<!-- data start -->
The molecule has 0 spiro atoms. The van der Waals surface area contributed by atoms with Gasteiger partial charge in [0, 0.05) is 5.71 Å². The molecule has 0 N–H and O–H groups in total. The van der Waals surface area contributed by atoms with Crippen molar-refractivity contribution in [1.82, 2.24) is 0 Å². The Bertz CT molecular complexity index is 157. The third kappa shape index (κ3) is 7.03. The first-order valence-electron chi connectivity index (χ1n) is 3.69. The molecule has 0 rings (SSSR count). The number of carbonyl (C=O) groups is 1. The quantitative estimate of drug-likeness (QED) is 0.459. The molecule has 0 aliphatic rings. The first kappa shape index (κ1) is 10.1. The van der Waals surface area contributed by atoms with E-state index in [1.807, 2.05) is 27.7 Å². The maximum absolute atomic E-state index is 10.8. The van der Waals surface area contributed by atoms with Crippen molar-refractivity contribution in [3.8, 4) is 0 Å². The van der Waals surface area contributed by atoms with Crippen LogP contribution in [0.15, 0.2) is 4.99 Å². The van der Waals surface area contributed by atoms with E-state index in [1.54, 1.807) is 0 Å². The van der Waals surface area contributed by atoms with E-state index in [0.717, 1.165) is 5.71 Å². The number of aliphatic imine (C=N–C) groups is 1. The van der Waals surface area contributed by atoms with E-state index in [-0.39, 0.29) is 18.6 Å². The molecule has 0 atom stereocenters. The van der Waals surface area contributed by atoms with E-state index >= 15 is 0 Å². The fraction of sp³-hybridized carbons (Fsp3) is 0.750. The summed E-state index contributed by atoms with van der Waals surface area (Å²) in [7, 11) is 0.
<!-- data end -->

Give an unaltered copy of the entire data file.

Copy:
The molecule has 0 spiro atoms. The van der Waals surface area contributed by atoms with Gasteiger partial charge in [0, 0.05) is 5.71 Å². The molecule has 0 N–H and O–H groups in total. The van der Waals surface area contributed by atoms with Crippen molar-refractivity contribution in [1.82, 2.24) is 0 Å². The Bertz CT molecular complexity index is 157. The third kappa shape index (κ3) is 7.03. The first-order valence-electron chi connectivity index (χ1n) is 3.69. The molecule has 0 rings (SSSR count). The number of carbonyl (C=O) groups is 1. The quantitative estimate of drug-likeness (QED) is 0.459. The molecule has 0 aliphatic rings. The first kappa shape index (κ1) is 10.1. The van der Waals surface area contributed by atoms with E-state index in [1.807, 2.05) is 27.7 Å². The maximum absolute atomic E-state index is 10.8. The van der Waals surface area contributed by atoms with Crippen molar-refractivity contribution in [3.8, 4) is 0 Å². The van der Waals surface area contributed by atoms with Crippen LogP contribution in [0.15, 0.2) is 4.99 Å². The van der Waals surface area contributed by atoms with E-state index in [1.54, 1.807) is 0 Å². The van der Waals surface area contributed by atoms with E-state index in [0.717, 1.165) is 5.71 Å². The number of aliphatic imine (C=N–C) groups is 1. The van der Waals surface area contributed by atoms with E-state index in [-0.39, 0.29) is 18.6 Å². The molecule has 0 atom stereocenters. The van der Waals surface area contributed by atoms with E-state index >= 15 is 0 Å². The fraction of sp³-hybridized carbons (Fsp3) is 0.750. The summed E-state index contributed by atoms with van der Waals surface area (Å²) in [7, 11) is 0.